“In terms of rural broadband access, Ohio really lagged Pennsylvania and looked like a state with more rural population density than it has. I think that suggests there are still gains to be made for Ohio,” study author Mark Rembert, a doctoral student and graduate research associate for the Swank Program in Rural-Urban Policy at OSU, told Government Technology.
“I think it all really comes down to costs," he added. "The telecommunication companies are going to be sort of evaluating expansion on a cost-benefit analysis."
Stu Johnson, executive director of Connect Ohio, which advances and advocates for broadband access, adoption and use, pointed to the author’s statement calling high-speed Internet an “essential utility” as more proof that its necessity is harder and harder to debate.
He praised the report for considering the economic aspects to expanding broadband instead of merely focusing on quality-of-life issues — and agreed with its assertions that “adoption matters more than availability,” and that access alone may not boost employment numbers.
“The real interesting equation will be, what will be the cost if you do nothing? Because if you overlay where broadband access is not available and adoption is below standard … you see higher unemployment, stagnant or decreasing household incomes and population migration,” Johnson said, agreeing providers may not achieve a return on investment if they extend broadband into areas with low adoption rates.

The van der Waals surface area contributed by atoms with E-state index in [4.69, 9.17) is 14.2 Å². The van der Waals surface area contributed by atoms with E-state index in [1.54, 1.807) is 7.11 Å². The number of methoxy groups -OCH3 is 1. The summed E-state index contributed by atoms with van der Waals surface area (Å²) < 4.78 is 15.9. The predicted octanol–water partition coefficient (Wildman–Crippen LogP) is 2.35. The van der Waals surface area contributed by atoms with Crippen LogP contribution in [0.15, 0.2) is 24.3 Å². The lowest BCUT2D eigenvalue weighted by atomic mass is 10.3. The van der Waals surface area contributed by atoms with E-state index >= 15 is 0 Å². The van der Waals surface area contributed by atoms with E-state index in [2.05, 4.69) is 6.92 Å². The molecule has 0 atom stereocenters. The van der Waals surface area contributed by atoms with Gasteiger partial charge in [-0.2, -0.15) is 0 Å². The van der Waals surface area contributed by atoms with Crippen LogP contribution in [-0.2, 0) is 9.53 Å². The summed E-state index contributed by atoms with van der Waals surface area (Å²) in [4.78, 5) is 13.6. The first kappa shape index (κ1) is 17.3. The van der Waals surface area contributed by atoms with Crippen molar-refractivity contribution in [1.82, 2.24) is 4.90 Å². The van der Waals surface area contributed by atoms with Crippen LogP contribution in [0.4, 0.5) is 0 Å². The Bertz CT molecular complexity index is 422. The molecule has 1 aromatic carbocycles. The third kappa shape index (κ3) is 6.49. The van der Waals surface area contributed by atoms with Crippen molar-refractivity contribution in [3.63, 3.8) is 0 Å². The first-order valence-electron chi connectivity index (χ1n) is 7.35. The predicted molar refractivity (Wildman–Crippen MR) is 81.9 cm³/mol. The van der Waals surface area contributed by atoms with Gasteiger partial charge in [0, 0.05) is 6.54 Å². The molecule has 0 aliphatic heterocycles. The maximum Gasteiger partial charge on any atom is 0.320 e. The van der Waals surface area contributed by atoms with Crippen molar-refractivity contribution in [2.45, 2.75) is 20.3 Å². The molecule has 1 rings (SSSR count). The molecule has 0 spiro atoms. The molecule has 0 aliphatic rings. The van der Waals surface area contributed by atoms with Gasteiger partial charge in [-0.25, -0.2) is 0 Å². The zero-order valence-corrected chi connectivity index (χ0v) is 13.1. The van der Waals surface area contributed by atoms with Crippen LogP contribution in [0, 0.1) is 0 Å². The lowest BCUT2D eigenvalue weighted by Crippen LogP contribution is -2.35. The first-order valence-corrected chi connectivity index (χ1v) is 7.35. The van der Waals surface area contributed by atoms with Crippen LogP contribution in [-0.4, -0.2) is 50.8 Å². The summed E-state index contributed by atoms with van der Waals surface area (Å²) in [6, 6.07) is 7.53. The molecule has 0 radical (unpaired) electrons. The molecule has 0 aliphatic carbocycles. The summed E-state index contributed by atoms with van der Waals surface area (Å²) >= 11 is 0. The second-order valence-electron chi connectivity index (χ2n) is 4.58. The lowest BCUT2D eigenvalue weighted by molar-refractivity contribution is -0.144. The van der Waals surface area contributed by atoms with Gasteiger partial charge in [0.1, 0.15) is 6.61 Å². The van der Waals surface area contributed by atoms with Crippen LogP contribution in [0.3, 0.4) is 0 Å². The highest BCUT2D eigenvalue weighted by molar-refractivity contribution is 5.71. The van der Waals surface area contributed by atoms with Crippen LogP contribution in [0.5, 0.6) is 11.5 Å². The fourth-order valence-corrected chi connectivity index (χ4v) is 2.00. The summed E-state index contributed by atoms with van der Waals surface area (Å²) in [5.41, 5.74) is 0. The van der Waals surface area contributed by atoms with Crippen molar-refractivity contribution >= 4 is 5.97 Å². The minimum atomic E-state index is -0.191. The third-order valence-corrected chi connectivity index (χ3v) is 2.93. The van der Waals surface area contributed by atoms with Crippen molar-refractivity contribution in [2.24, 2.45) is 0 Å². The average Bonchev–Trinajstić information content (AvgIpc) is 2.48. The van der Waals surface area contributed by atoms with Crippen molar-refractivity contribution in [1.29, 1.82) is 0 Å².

The OSU authors recommended the state consider five policies to accelerate broadband expansion while minimizing cost to the public:
Establish a state broadband office to coordinate expansion. Adopt a “dig once” policy that would integrate broadband facilities into major construction projects. Strengthen public-private partnerships so public infrastructure can be used to expand broadband access without leading to an anti-competitive climate. Establish a broadband investment fund to finance infrastructure to reach unserved areas. Promote development of local government policies that ease the “last mile” of broadband provision, traditionally one of the costliest parts of a project. State Rep. Ryan Smith, R-Bidwell, said he represents a southeastern area of the state that includes hilly Appalachian areas where high-speed Internet is nonexistent. Smith estimated his district’s percentage of residents with broadband access would be lower than 69 percent — likely somewhere around 50 percent.